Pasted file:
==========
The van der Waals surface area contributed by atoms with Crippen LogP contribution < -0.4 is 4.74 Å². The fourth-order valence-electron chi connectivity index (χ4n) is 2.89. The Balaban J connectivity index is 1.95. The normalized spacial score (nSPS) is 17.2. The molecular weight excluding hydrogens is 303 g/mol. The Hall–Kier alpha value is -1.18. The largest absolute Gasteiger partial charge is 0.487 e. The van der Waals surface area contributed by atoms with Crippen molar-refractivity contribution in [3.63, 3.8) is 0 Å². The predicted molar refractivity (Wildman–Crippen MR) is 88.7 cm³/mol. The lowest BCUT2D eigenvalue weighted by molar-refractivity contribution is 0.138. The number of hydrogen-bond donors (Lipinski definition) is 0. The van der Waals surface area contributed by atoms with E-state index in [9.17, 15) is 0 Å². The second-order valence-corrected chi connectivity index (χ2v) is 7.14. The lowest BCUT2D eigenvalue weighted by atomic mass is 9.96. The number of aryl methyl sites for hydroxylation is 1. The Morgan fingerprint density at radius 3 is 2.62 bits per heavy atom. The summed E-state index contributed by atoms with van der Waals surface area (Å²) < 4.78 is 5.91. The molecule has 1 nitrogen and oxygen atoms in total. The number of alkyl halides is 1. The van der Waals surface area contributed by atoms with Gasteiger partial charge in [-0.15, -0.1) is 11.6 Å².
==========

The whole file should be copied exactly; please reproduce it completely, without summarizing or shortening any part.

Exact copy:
The van der Waals surface area contributed by atoms with Crippen LogP contribution < -0.4 is 4.74 Å². The fourth-order valence-electron chi connectivity index (χ4n) is 2.89. The Balaban J connectivity index is 1.95. The normalized spacial score (nSPS) is 17.2. The molecular weight excluding hydrogens is 303 g/mol. The Hall–Kier alpha value is -1.18. The largest absolute Gasteiger partial charge is 0.487 e. The van der Waals surface area contributed by atoms with Crippen molar-refractivity contribution in [3.63, 3.8) is 0 Å². The predicted molar refractivity (Wildman–Crippen MR) is 88.7 cm³/mol. The lowest BCUT2D eigenvalue weighted by molar-refractivity contribution is 0.138. The number of hydrogen-bond donors (Lipinski definition) is 0. The van der Waals surface area contributed by atoms with E-state index in [9.17, 15) is 0 Å². The second-order valence-corrected chi connectivity index (χ2v) is 7.14. The lowest BCUT2D eigenvalue weighted by atomic mass is 9.96. The number of aryl methyl sites for hydroxylation is 1. The Morgan fingerprint density at radius 3 is 2.62 bits per heavy atom. The summed E-state index contributed by atoms with van der Waals surface area (Å²) < 4.78 is 5.91. The molecule has 1 nitrogen and oxygen atoms in total. The number of alkyl halides is 1. The van der Waals surface area contributed by atoms with Gasteiger partial charge in [-0.15, -0.1) is 11.6 Å².